A few weeks ago, Randa mentioned Elif Shafak’s novel The Saint Of Incipient Insanities on this blog. Shafak is a Turkish writer who has already written novels in her native language (The Flea Palace is the only one available in the U.S., it seems) but she wrote The Saint in English.
I was quite looking forward to the book for two reasons. One is that I’m acutely aware of the difficulties of writing in a foreign language, and was curious about how Shafak’s book would read. The other is that the novel features a Moroccan character, which seems to be a bit of a trend these days, what with Algerians, Tunisians, and Americans writing about Moroccans. Aren’t we the lucky ones.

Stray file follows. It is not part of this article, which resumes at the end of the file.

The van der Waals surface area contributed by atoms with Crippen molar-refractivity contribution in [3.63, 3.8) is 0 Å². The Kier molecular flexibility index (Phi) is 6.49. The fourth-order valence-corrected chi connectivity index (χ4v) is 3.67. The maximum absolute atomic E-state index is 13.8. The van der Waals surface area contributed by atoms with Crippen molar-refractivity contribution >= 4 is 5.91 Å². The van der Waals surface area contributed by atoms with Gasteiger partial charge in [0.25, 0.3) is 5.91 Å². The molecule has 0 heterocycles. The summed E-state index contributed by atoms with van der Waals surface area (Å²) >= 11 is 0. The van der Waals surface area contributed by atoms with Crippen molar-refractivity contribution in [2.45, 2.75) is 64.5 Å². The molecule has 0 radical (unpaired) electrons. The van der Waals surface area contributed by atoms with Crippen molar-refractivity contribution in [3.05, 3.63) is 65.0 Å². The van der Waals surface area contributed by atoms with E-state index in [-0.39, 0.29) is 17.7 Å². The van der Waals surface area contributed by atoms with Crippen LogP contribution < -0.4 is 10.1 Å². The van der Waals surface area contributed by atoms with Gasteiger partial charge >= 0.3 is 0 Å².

A recent phone conversation with Maud Newton tempered my curiosity, when she shared some of her reservations about The Saint. Here’s her review in this weekend’s Newsday.
All literature is a struggle to escape the confines of language, to transform what Proust called the “cracked kettle” of human speech into something transcendent. And in places “The Saint of Incipient Insanities” achieves this goal. What Nabokov might call the book’s birthmarks – the irregular usage choices and strange turns of phrase – frequently enrich the prose. But at least as often they make for confusion and slow progress. Shafak’s significant accomplishments notwithstanding, the adage that the avant-garde artist must master the rules of her chosen form before breaking them unfortunately is true, and applicable here.